viii REVIEWERS BRIAN W. LINDBERG, Consumer Coalition for Quality Health Care MARILYN MOON, American Institutes for Research JOSEPH G. OUSLANDER, Division of Geriatric Medicine and Gerontology, Wesley Woods Center of Emory University ROBYN I. STONE, Institute for the Future of Aging Services, Association of Homes and Services for the Aging DONALD H. TAYLOR, JR., Benjamin N. Duke and Trinity Scholarship Program and Terry Sanford Institute of Public Policy, Duke University Although the reviewers listed above have provided many constructive comments and suggestions, they were not asked to endorse the conclusions or recommendations nor did they see the final draft of the report before its release. The review of this report was overseen by NEAL VANSELOW, Tulane University, Professor Emeritus, and EDWARD B. PERRIN, School of Public Health, University of Washington, Professor Emeritus. Appointed by the NRC and the Institute of Medicine, they were responsible for mak- ing certain that an independent examination of this report was carried out in accordance with institutional procedures and that all review comments were carefully considered. Responsibility for the final content of this report rests entirely with the authoring committee and the institution.
Foreword The retirement of the baby boom generation is rapidly approaching. Between 2005 and 2030, the number of adults aged 65 and older in the United States will almost double. This dramatic shift in the age distribu- tion of Americaâs population will place accelerating demands upon the U.S. health care system. For the health care workforce, the challenges presented by the aging of America are multifaceted. The sheer volume of older adult patients threat- ens to overwhelm the number of physicians and other professionals who will be available, unless more is done to ensure an adequate supply. Specific skill sets are required to treat older patients, and our country is unlikely to have enough geriatricians to meet the needs. The vast majority of older adults have chronic illnesses that take them to multiple providers each year, and the management of chronic illness depends on better coordination and team-based care. The Institute of Medicineâs (IOMâs) Committee on the Future Health Care Workforce for Older Americans, chaired by John W. Rowe, was formed to probe these challenges and to set out a course of action that will improve our nationâs readiness to care for an aging population. The com- mittee conducted a thorough analysis of the forces that shape the health care workforce, including education, training, modes of practice, and the financing of public and private programs. During the course of its work, the committee sought to answer a num- ber of questions that will be crucial in determining our readiness to meet the health care needs of a rapidly aging society, including: what is the best use of the paid health care workforce and informal caregivers in meeting ix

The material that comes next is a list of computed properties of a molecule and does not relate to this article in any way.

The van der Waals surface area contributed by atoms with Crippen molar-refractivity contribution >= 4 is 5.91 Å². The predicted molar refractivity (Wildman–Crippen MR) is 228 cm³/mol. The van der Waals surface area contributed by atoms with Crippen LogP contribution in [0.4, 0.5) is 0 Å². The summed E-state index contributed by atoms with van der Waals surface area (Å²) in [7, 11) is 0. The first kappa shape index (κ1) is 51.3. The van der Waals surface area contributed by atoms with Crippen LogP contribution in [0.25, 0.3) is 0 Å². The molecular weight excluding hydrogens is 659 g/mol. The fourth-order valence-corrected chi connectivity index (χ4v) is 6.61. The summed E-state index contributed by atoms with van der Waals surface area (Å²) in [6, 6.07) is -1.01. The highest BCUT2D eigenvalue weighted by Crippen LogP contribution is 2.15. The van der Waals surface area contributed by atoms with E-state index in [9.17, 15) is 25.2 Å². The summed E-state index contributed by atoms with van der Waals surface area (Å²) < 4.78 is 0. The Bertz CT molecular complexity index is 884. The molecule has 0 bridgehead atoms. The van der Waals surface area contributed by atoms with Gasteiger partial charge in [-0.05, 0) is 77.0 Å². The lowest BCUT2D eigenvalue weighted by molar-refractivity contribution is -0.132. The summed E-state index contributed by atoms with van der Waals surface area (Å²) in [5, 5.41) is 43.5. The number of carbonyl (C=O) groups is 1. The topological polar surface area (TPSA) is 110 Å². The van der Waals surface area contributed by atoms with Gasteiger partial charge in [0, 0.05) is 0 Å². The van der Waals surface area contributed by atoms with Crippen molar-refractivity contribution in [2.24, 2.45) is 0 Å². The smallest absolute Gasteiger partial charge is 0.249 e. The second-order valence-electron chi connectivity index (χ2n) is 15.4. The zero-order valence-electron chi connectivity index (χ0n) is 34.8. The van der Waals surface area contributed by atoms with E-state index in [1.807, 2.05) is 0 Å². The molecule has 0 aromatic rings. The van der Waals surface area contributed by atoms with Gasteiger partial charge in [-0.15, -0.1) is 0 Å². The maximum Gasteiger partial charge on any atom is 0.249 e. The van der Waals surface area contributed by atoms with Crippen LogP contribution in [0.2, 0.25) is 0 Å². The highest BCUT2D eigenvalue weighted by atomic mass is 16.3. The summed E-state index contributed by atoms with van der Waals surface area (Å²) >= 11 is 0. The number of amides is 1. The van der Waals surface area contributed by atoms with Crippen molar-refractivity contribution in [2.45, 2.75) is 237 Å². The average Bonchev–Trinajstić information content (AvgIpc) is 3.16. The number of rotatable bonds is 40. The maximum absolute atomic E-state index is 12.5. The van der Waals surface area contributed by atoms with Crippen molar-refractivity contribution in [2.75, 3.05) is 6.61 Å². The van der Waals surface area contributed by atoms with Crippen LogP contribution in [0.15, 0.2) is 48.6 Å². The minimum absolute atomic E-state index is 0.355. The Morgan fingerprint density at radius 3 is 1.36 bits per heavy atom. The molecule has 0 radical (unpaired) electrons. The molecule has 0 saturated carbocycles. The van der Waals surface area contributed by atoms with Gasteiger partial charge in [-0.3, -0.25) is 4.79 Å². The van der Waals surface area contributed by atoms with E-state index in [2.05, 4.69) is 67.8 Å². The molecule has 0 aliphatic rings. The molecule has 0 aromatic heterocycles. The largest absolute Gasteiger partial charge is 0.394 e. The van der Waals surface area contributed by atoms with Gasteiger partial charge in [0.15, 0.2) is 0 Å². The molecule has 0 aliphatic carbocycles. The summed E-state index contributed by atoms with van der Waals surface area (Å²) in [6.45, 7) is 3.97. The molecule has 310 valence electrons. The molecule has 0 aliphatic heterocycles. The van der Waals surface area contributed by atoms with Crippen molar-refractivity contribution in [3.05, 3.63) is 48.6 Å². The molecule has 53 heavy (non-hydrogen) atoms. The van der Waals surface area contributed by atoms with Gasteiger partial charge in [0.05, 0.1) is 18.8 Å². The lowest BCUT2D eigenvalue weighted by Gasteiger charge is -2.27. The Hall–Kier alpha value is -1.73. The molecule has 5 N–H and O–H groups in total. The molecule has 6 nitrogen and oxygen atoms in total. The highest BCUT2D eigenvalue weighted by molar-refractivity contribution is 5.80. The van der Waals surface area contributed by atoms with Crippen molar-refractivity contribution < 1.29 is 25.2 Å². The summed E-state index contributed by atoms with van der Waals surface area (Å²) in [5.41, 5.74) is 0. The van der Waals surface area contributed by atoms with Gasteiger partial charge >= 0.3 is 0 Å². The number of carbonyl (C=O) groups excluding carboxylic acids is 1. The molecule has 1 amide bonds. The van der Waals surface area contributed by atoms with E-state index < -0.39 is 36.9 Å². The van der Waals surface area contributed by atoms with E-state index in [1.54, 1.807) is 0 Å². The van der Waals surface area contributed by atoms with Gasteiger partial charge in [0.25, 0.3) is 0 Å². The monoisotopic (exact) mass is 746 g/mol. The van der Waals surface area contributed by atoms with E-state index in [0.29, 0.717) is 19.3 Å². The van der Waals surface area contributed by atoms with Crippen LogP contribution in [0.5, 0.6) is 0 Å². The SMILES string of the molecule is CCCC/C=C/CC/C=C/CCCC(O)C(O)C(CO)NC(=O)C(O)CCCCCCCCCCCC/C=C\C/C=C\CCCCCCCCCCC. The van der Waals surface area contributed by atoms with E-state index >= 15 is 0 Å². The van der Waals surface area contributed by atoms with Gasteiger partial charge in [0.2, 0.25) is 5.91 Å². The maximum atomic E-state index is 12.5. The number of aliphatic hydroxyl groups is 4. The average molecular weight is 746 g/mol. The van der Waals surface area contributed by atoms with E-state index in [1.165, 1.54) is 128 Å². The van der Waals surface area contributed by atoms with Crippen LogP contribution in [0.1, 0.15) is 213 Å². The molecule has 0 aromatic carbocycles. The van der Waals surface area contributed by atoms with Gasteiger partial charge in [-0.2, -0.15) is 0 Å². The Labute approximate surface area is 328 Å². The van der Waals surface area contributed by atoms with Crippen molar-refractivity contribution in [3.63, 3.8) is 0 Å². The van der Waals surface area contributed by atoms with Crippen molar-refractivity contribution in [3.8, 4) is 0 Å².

FOREWORD the needs of older adults? What new roles or new types of providers might be necessary to facilitate efficient, high-quality care? How should the health care workforce be educated and trained to deliver high-value care to older adults, and how should this training be financed? And, what will strengthen the recruitment and retention of the needed workforce? This year marks the 30th anniversary of the first IOM report on the workforce for geriatric patients, Aging and Medical Education (1978). While the aging of the U.S. population as a whole has been projected for de- cades, we are now on the cusp of this change. The actions called for in this report to bolster the health care workforce will take years to reach their full effect. We can no longer afford to delay these changes that will ultimately help ensure that all older Americans will receive adequate health care. Harvey V. Fineberg, M.D., Ph.D. President, Institute of Medicine April 2008